If it was made this century it won't have lead.  I have a killer sharp mid 1990's Mamiya-Sekor 45mm f/2.8 645 lens which is equivalent to about a 28mm f/1.7 on full frame that I use for night stuff adapted to my medium format cameras but I know if I ever break it, it can not be repaired since it is all lead glass...
 

by DChan on Sun Jul 07, 2019 11:04 pm
DChan
Forum Contributor
Posts: 1963
Joined: 09 Jan 2009
OntPhoto wrote:
Sun Camera is the shop I am using.  A part for the 70-200 2.8L non-IS is back-ordered.  Part may be coming from Canon Japan.



I'm curious: why do you still want to fix the old lens when you just bought a new, better replacement one?? You fix it to sell it??
 

by WJaekel on Mon Jul 08, 2019 11:51 am
User avatar
WJaekel
Forum Contributor
Posts: 560
Joined: 30 Jun 2007
Location: Germany
Member #:01354
Woodswalker wrote:
....It's simply a fact of life in this business. There's a danger in keeping gear too long. Manufacturers are on to the next big thing....

On the other hand, the price you can achieve for selling your used gear has become ridiculous at some point. I.e., the 600mm IS II is sold for around € 5500 to 5800 here, even if it' s in excellent condition and it's still serviced, of course. The 600mm vIII costs € 13000 and has the same optical quality though it weighs around 1kg less. That doesn't justify the huge loss of money for me and I think that many photogs are in the same position to keep their lenses longer instead of always upgrading to the newest gear - unless there's a huge benefit making up for the difference, at least. Of course, one's opinion and mileage can vary here and everybody has to decide if he needs to support that fall of prices in today's market. I still use my 300mm/f.2.8 IS 1 and also had the 500mm/f4 IS 1 for a long time without any issues. Both of them are not serviced anymore. If in fact there will be a failure, I'm confident to find a third party repair. If you totally crash the lens, it may be another story, though.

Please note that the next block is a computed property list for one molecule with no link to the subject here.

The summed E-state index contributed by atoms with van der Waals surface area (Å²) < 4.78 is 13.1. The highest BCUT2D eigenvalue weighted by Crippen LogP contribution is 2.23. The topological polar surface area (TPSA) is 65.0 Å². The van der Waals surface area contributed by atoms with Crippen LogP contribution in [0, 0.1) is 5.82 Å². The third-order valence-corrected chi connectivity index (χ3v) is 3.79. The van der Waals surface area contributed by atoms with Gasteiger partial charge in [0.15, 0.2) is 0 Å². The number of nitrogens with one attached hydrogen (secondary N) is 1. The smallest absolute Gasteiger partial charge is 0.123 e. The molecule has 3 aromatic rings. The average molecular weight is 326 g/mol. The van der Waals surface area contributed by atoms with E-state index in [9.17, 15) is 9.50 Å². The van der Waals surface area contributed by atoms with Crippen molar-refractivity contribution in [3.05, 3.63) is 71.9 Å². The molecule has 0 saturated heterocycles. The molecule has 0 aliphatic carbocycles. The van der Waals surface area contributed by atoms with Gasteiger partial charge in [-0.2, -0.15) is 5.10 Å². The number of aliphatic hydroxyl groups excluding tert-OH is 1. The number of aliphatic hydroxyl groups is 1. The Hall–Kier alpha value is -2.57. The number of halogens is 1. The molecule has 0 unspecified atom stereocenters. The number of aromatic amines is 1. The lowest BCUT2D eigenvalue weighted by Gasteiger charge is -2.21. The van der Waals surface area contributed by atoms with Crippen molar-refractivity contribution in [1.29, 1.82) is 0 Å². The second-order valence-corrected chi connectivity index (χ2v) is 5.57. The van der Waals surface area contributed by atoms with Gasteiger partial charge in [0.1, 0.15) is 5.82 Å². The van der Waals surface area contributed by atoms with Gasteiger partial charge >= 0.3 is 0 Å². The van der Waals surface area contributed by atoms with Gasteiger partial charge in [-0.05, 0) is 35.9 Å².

Wolfgang
 

by Woodswalker on Mon Jul 08, 2019 5:13 pm
Woodswalker
Forum Contributor
Posts: 430
Joined: 12 Apr 2008
Great glass is great glass. But I might get caught one of these days with not being able to repair my older 400 2.8. I've had to replace lens mounts a couple of times in the past 10 years. Hopefully wear-and-tear parts like lens mounts will be around for awhile longer.
 

by OntPhoto on Mon Jul 08, 2019 8:42 pm
User avatar
OntPhoto
Forum Contributor
Posts: 6674
Joined: 09 Dec 2006
Location: Ottawa, Ontario. Canada.
Woodswalker wrote:
Great glass is great glass. But I might get caught one of these days with not being able to repair my older 400 2.8. I've had to replace lens mounts a couple of times in the past 10 years. Hopefully wear-and-tear parts like lens mounts will be around for awhile longer.

Yes, great glass is great glass.  Regarding your mount, if it's not too expensive, maybe buy an extra part in case?
 

by OntPhoto on Mon Jul 08, 2019 8:48 pm
User avatar
OntPhoto
Forum Contributor
Posts: 6674
Joined: 09 Dec 2006
Location: Ottawa, Ontario. Canada.
DChan wrote:
OntPhoto wrote:
Sun Camera is the shop I am using.  A part for the 70-200 2.8L non-IS is back-ordered.  Part may be coming from Canon Japan.



I'm curious: why do you still want to fix the old lens when you just bought a new, better replacement one?? You fix it to sell it??

It came down to price point. The repair and parts were well within reason.  That lens new is still selling for over $1,600.  It's a lighter lens (compared to the IS version) and I may decide to take it out on some days, leave it in the trunk, etc. 
 

by OntPhoto on Sun Jul 14, 2019 5:55 pm
User avatar
OntPhoto
Forum Contributor
Posts: 6674
Joined: 09 Dec 2006
Location: Ottawa, Ontario. Canada.
WJaekel wrote:
Woodswalker wrote:
....It's simply a fact of life in this business. There's a danger in keeping gear too long. Manufacturers are on to the next big thing....